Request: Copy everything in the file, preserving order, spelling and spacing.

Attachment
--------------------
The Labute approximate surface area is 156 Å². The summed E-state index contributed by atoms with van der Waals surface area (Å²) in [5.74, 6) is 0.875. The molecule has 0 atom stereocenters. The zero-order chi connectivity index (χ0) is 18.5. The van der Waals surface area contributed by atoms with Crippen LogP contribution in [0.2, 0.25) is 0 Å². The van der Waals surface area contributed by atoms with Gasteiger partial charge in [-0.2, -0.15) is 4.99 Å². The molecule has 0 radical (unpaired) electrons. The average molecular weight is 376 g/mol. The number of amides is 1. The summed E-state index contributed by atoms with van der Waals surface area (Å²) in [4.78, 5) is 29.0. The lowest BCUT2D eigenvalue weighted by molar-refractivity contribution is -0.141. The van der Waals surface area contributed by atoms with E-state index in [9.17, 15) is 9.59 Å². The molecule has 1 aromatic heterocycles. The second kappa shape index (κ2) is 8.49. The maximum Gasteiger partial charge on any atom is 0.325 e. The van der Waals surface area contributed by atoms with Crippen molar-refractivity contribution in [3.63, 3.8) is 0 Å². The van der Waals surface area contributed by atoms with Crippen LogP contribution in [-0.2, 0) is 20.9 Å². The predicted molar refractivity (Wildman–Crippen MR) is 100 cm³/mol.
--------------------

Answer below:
The Labute approximate surface area is 156 Å². The summed E-state index contributed by atoms with van der Waals surface area (Å²) in [5.74, 6) is 0.875. The molecule has 0 atom stereocenters. The zero-order chi connectivity index (χ0) is 18.5. The van der Waals surface area contributed by atoms with Crippen LogP contribution in [0.2, 0.25) is 0 Å². The van der Waals surface area contributed by atoms with Gasteiger partial charge in [-0.2, -0.15) is 4.99 Å². The molecule has 0 radical (unpaired) electrons. The average molecular weight is 376 g/mol. The number of amides is 1. The summed E-state index contributed by atoms with van der Waals surface area (Å²) in [4.78, 5) is 29.0. The lowest BCUT2D eigenvalue weighted by molar-refractivity contribution is -0.141. The van der Waals surface area contributed by atoms with E-state index in [9.17, 15) is 9.59 Å². The molecule has 1 aromatic heterocycles. The second kappa shape index (κ2) is 8.49. The maximum Gasteiger partial charge on any atom is 0.325 e. The van der Waals surface area contributed by atoms with Crippen molar-refractivity contribution in [3.63, 3.8) is 0 Å². The van der Waals surface area contributed by atoms with Crippen LogP contribution in [-0.2, 0) is 20.9 Å². The predicted molar refractivity (Wildman–Crippen MR) is 100 cm³/mol.